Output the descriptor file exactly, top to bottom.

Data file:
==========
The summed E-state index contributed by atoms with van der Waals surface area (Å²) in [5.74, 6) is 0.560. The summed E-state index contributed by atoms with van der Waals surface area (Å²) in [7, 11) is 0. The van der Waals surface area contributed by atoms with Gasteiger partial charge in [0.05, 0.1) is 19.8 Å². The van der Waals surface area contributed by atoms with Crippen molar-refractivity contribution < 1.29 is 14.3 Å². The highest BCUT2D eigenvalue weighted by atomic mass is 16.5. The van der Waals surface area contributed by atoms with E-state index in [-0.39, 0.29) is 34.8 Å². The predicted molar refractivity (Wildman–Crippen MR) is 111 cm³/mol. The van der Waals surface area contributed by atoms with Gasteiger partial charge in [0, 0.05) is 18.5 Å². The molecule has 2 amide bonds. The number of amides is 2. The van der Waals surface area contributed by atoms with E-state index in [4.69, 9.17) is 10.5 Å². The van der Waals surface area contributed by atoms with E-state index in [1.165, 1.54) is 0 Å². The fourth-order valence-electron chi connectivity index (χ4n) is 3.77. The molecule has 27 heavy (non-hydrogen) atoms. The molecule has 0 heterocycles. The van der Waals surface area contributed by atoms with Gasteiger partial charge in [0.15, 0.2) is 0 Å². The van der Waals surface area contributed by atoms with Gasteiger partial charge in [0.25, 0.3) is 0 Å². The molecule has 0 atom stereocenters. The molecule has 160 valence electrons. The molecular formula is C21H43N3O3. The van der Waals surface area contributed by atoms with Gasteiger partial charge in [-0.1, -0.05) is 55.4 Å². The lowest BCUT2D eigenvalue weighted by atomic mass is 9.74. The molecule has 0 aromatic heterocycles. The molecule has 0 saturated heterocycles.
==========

The summed E-state index contributed by atoms with van der Waals surface area (Å²) in [5.74, 6) is 0.560. The summed E-state index contributed by atoms with van der Waals surface area (Å²) in [7, 11) is 0. The van der Waals surface area contributed by atoms with Gasteiger partial charge in [0.05, 0.1) is 19.8 Å². The van der Waals surface area contributed by atoms with Crippen molar-refractivity contribution < 1.29 is 14.3 Å². The highest BCUT2D eigenvalue weighted by atomic mass is 16.5. The van der Waals surface area contributed by atoms with E-state index in [-0.39, 0.29) is 34.8 Å². The predicted molar refractivity (Wildman–Crippen MR) is 111 cm³/mol. The van der Waals surface area contributed by atoms with Gasteiger partial charge in [0, 0.05) is 18.5 Å². The molecule has 2 amide bonds. The number of amides is 2. The van der Waals surface area contributed by atoms with E-state index in [4.69, 9.17) is 10.5 Å². The van der Waals surface area contributed by atoms with E-state index in [1.165, 1.54) is 0 Å². The fourth-order valence-electron chi connectivity index (χ4n) is 3.77. The molecule has 27 heavy (non-hydrogen) atoms. The molecule has 0 heterocycles. The van der Waals surface area contributed by atoms with Gasteiger partial charge in [0.15, 0.2) is 0 Å². The van der Waals surface area contributed by atoms with Gasteiger partial charge in [0.25, 0.3) is 0 Å². The molecule has 0 atom stereocenters. The molecule has 160 valence electrons. The molecular formula is C21H43N3O3. The van der Waals surface area contributed by atoms with Gasteiger partial charge in [-0.1, -0.05) is 55.4 Å². The lowest BCUT2D eigenvalue weighted by atomic mass is 9.74. The molecule has 0 aromatic heterocycles. The molecule has 0 saturated heterocycles.